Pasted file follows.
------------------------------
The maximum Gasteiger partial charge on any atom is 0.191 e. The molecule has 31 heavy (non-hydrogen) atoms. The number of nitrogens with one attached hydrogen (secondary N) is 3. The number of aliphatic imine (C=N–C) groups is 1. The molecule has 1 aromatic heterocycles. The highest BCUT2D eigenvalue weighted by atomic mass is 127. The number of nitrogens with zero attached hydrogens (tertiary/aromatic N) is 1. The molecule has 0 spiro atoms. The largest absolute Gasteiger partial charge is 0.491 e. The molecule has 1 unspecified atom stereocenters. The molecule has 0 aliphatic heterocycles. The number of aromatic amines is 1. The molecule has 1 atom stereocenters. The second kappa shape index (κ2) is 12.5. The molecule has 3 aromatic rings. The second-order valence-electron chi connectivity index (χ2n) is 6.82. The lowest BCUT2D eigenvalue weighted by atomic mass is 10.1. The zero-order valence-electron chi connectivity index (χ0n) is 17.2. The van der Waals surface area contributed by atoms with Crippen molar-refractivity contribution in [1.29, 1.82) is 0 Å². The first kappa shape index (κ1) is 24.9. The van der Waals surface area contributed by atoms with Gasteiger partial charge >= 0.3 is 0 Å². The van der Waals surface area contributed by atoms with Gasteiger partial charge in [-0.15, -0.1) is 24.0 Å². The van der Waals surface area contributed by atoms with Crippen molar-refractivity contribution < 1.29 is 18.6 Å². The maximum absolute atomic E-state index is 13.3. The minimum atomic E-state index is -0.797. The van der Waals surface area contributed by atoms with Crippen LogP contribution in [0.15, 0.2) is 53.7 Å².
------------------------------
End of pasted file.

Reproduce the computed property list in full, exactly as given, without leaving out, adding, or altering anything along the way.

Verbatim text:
The maximum Gasteiger partial charge on any atom is 0.191 e. The molecule has 31 heavy (non-hydrogen) atoms. The number of nitrogens with one attached hydrogen (secondary N) is 3. The number of aliphatic imine (C=N–C) groups is 1. The molecule has 1 aromatic heterocycles. The highest BCUT2D eigenvalue weighted by atomic mass is 127. The number of nitrogens with zero attached hydrogens (tertiary/aromatic N) is 1. The molecule has 0 spiro atoms. The largest absolute Gasteiger partial charge is 0.491 e. The molecule has 1 unspecified atom stereocenters. The molecule has 0 aliphatic heterocycles. The number of aromatic amines is 1. The molecule has 1 atom stereocenters. The second kappa shape index (κ2) is 12.5. The molecule has 3 aromatic rings. The second-order valence-electron chi connectivity index (χ2n) is 6.82. The lowest BCUT2D eigenvalue weighted by atomic mass is 10.1. The zero-order valence-electron chi connectivity index (χ0n) is 17.2. The van der Waals surface area contributed by atoms with Crippen molar-refractivity contribution in [1.29, 1.82) is 0 Å². The first kappa shape index (κ1) is 24.9. The van der Waals surface area contributed by atoms with Gasteiger partial charge >= 0.3 is 0 Å². The van der Waals surface area contributed by atoms with Gasteiger partial charge in [-0.15, -0.1) is 24.0 Å². The van der Waals surface area contributed by atoms with Crippen molar-refractivity contribution < 1.29 is 18.6 Å². The maximum absolute atomic E-state index is 13.3. The minimum atomic E-state index is -0.797. The van der Waals surface area contributed by atoms with Crippen LogP contribution in [0.15, 0.2) is 53.7 Å².